We weren’t ready for lunch by the time we left the Zachary Taylor National Cemetery in Louisville, but we knew I wouldn’t last all the way till Nashville without food. We pressed ahead another hour or so, letting Anne nap for a bit and keeping a lookout for a convenient lunchtime stop that was not a national chain. Interstate exit signs trying to entice us into McDonald’s, Wendy’s, Burger King, Dairy Queen, Subway, and/or Waffle House were a waste of logo paint to my eyes.
Pictured above is my prize for outstanding achievement in the field of stubbornness: a pork shoulder sandwich on a pretzel-roll bun with barbecue sauce, discovered in a town called Munfordville, population 1600.
Previously on Midlife Crisis Crossover:
This year’s trip began as a simple idea: visit ostensibly scenic New Orleans. Indianapolis to New Orleans is a fourteen-hour drive. Between our workplace demands and other assorted personal needs, we negotiated a narrow seven-day time frame to travel there and back again. We researched numerous possible routes, cities, and towns to visit along the way in Kentucky, Tennessee, Alabama, and Mississippi. We came up with a long, deep list of potential stops, but tried to leave room for improvisation…
We’d never heard of the place. All we knew is, right place, right time. Rather than settle for the first indie restaurant we saw from the exit ramp, I cruised down the road a couple miles to compare options. We noted a couple of chains, a Mexican joint, a Chinese buffet, and the obvious winner whose marquee had caught my eye in the first place.
But first: random tourism stops! Munfordville is large enough t have its own Welcome Center, but small enough that it’s closed weekends. No luck there, no guidance for us. We parked in front of the town courthouse and wandered their main-street area for about a minute or two. The fountain is a listed attraction on their official tourism site, which they’re large enough to maintain.
A series of historical markers around the courthouse lawn insist events happened in this very area, such as that time Daniel Boone’s son died here. Mr. and Mrs. Boone had nine other children to their credit, but they presumably died in nine other irrelevant towns. How many of those nine kids outlived their parents? The answer might surprise you!
And now, the conclusion to that shocking cliffhanger:
This sign commemorates Glen Lily, childhood home of General Simon Bolivar Buckner, a veteran of the Mexican-American War who later served in the Confederate Army. Two decades after the Civil War he served one term as Governor of Kentucky. His family’s estate was, I guess, around here somewhere.
We failed to snap a pic of the other side of this salute to Kentucky iron mining, but I trust it has a happy conclusion for Kentucky in general and Big Iron in particular. Unless “Over” is meant to be a shocking twist ending no one saw coming.
Munfordville may have been below our radar our entire lives, but it was large enough to have a Civil War battle named after it. The Battle of Munfordville was a three-day skirmish in which the main prize was a strategic railroad crossing. The South won that one, which might or might not explain its deletion from our school textbooks.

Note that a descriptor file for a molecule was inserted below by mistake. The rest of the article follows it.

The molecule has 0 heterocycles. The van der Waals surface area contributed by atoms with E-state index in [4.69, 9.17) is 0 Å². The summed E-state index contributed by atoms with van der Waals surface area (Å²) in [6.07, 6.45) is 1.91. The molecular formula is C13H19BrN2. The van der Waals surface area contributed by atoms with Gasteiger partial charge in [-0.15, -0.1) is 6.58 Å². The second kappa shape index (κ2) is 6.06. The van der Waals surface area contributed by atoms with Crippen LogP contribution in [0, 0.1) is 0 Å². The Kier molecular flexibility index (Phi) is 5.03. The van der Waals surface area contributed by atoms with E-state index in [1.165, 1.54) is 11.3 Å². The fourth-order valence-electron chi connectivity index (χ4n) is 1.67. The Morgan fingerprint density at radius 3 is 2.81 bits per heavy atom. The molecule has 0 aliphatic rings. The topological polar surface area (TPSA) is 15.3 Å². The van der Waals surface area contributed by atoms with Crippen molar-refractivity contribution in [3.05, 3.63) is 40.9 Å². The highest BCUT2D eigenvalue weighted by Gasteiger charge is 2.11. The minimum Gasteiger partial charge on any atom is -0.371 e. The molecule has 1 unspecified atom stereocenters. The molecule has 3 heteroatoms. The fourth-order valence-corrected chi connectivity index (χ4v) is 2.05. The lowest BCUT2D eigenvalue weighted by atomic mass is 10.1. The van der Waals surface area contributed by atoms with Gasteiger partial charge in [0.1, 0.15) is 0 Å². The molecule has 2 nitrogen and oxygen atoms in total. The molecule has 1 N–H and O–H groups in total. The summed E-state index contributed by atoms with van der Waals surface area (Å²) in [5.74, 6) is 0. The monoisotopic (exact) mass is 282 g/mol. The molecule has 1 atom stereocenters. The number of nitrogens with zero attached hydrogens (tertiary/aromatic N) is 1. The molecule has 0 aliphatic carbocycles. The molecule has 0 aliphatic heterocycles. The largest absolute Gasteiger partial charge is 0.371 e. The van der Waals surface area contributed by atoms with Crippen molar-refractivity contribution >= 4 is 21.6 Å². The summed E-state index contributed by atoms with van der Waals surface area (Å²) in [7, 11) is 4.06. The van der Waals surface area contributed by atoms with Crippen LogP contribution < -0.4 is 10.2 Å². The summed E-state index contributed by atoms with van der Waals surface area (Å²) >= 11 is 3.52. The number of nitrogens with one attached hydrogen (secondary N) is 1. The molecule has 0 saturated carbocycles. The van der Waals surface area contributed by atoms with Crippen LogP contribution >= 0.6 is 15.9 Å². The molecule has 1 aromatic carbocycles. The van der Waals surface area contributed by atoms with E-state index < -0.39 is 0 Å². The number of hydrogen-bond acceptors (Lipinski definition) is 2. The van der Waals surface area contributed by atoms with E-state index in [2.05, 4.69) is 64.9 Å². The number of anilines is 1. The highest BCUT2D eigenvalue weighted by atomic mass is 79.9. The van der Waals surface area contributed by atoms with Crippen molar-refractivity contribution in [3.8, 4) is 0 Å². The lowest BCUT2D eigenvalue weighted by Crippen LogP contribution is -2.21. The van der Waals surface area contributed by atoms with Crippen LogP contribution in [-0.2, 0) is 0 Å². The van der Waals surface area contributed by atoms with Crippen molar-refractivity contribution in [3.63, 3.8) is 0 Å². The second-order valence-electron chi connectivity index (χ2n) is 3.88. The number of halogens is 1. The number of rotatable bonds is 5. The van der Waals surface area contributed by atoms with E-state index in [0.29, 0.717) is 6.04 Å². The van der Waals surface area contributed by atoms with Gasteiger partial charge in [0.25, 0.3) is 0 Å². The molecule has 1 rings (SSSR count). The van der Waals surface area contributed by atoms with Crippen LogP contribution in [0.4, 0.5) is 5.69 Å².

Munfordville was also the first place on our road trip to sport a Confederate flag, and it wouldn’t be the last. We spotted the lone example inside the window of a small shop (general store? thrift store? typewriter repair? couldn’t tell) with an even smaller parking lot. I considered pulling over for a closer look, but changed my mind as we passed by because a pair of older women walked out the door and into the middle of the lot, leaving me no room for surreptitious infiltration.
Last stop on our surprise Munfordville tour: lunch at Mama Lou’s Bar-B-Que.
The building is simple and unassuming. The interior could use some paint touch-ups. The mismatching tables were apparently acquired from wherever they could find some. On a large mirror in the foyer, 2 Corinthians 3:17 was written in bold, temporary letters: “Where the spirit of the Lord is, there is freedom.” I liked the mirror, but my photo of it was a letdown.
If only we’d arrived twelve hours earlier, we could’ve tried their weekly catfish dinner. Our loss.
We were seated and served quickly, arriving just ahead of several families who had to bide their time while we intruders enjoyed our feast. My sandwich was shown above, generous in portion size and spot-on in all the taste criteria that mattered. Mama Lou’s stocks only two kinds of barbecue sauce at every table. I have no idea if either flavor was a secret recipe or a bulk purchase from the nearest Sam’s Club, but I’m not a barbecue connoisseur. They worked for me.
Meanwhile, my wife ordered the pork shoulder dinner under the strange assumption that her portion size would be somewhere between modest and just-right.
Welcome to the South, honey.
Disparity in our meals is a frequent running gag between the two of us. A ridiculous number of times we’ve gone to restaurants where I’ve ordered something uncommon and she’s ordered something ostensibly everyday basic, only to watch the waitstaff bring her a smorgasbord three times the size of mine. My sandwich was perfectly sized for my cravings, but there was no way she could eat the entire body weight of Piglet on her own.
I was fond enough of the shoulder that I didn’t mind helping her finish, but it left me no room for dessert. Thus I was denied the chance to find out what “chess pie” is — partly because I was too full to order a slice, and mostly because Munfordville was too small for my phone to find an internet connection and look it up.
To be continued!
[Link enclosed here to handy checklist for previous and future chapters, and for our complete road trip history to date. Thanks for reading!]